The Beasts of Odeonsplatz

Photo shared by Süddeutsche

One particularly foggy night in München required Adolf Hitler to take the train home instead of a car. It was November 1939, and an anti-Nazi activist named George Elser had planted a bomb. Hitler was giving a speech that night but it was abruptly cut short in order for him to catch the train. He left just minutes before the bomb went off.

My song for this entry is Tomahawk’s “God Hates a Coward.”
To Hitler:

Years earlier in 1923, Hitler organized a coup to overthrow the Weimar Republic, holding three of its leaders hostage. When his demands were met, the officials were released and Hitler’s entourage set out to celebrate and wreak havoc on the town.

Sixteen Nazis and four police officers were shot in the entanglement that followed. Hitler took a bullet to the shoulder and fled in a getaway car like a total coward, leaving his fellow party members to die.

Datei:Bundesarchiv Bild 146-1978-004-12A, NSDAP-Versammlung im Bürgerbräukeller, München.jpg

Photo of the Bürgerbräu Keller taken by Heinrich Hoffman via

The coup was known as the Beer Hall Putsch and was considered a total failure. It took place at the Bürgerbräu Keller in Odeonsplatz, a large public square in the heart of Munich. It was later bombed, but a small concrete memorial marks the square in honour of the four police officers who died combating Nazis.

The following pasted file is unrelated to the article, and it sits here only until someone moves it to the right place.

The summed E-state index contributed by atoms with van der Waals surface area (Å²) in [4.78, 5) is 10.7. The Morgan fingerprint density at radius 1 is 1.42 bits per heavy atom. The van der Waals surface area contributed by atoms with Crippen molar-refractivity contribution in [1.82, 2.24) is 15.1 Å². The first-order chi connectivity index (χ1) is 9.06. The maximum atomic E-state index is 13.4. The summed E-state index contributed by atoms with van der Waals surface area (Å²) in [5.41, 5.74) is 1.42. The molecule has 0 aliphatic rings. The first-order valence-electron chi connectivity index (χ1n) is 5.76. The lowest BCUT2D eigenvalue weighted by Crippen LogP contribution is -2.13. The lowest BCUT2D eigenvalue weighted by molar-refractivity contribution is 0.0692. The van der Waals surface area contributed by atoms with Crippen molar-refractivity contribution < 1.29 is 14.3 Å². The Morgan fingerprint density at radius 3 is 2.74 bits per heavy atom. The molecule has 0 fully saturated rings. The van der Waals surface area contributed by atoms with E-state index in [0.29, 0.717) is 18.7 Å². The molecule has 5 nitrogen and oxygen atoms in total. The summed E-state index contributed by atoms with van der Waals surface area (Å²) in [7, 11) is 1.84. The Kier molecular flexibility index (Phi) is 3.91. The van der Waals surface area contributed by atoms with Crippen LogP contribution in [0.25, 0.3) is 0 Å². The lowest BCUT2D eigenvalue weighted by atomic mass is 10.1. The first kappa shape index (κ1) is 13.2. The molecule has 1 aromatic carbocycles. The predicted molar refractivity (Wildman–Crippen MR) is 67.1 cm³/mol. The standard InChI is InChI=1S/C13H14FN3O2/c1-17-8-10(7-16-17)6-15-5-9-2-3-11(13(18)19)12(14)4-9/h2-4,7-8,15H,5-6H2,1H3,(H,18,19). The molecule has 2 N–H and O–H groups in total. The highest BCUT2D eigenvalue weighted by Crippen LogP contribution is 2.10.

Odeonsplatz was once the political capital of the Nazi party. This is not a celebrated fact in Munich so do not expect to find any advertisements.


Inside Odeonsplatz is a structure called the Feldherrnhalle, the Field Marshall’s Hall, guarded by two lions. The lion on the left stares boldly toward the East with its mouth open, symbolizing free speech. On the right, this lion sullenly toward the West from a more Eastern angle (one might imply the Eastern Bloc) with his mouth sealed shut.


The sixteen Nazis who died in Odeonsplatz were briefly interred at the Feldherrnhalle. Guards stood in place to ensure that anyone who passed by saluted them, as mandated by Nazi orders.

People who just could not stomach this often detoured along the Viscardigasse which bypassed the Feldherrnhalle and its beasts. Viscardigasse was known by locals as Drückebergergasse (deserter’s alley) and walking it was a very dangerous choice to make. Today the path is bronzed to commemorate their brave acts of defiance.


Dark history aside, Odeonsplatz is a beautiful square. King Ludwig I was enamored with Italy and commissioned the square in the Italian neo-classical style. The Feldherrnhalle itself is a replica of the famous Loggia dei Lanzi in Florence, and was constructed in the 1800s as tribute to King Ludwig I and his Bavarian army.

Photo shared from Neumann&Müller

The dazzling golden Theatine church towers above just beside Feldherrnhalle. Classical concerts and light shows are held often, and the Christmas markets draw thousands daily during holiday season.

Photo shared from Münchner Merker

Odeonsplatz is surrounded by rich history and landmarks including the Residenz, Hofgarten, Nationaltheater (State Opera House), Wittelsbacherplatz, and Max-Joseph-Platz. Maximillianstraße and Theatinerstraße are both packed with seriously high-end stores if inflated prices and flashy name brands are your thing.

Check out this awesome 360 degrees video of the area!

Follow me to Viktualienmarkt.

2 thoughts on “The Beasts of Odeonsplatz

  1. Pingback: To Dachau, on a Crowded Tram | Fernweh

  2. Pingback: The Gates of Munich; a Self-Guided Walking Tour of Munich’s Historic Altstadt District | Fernweh

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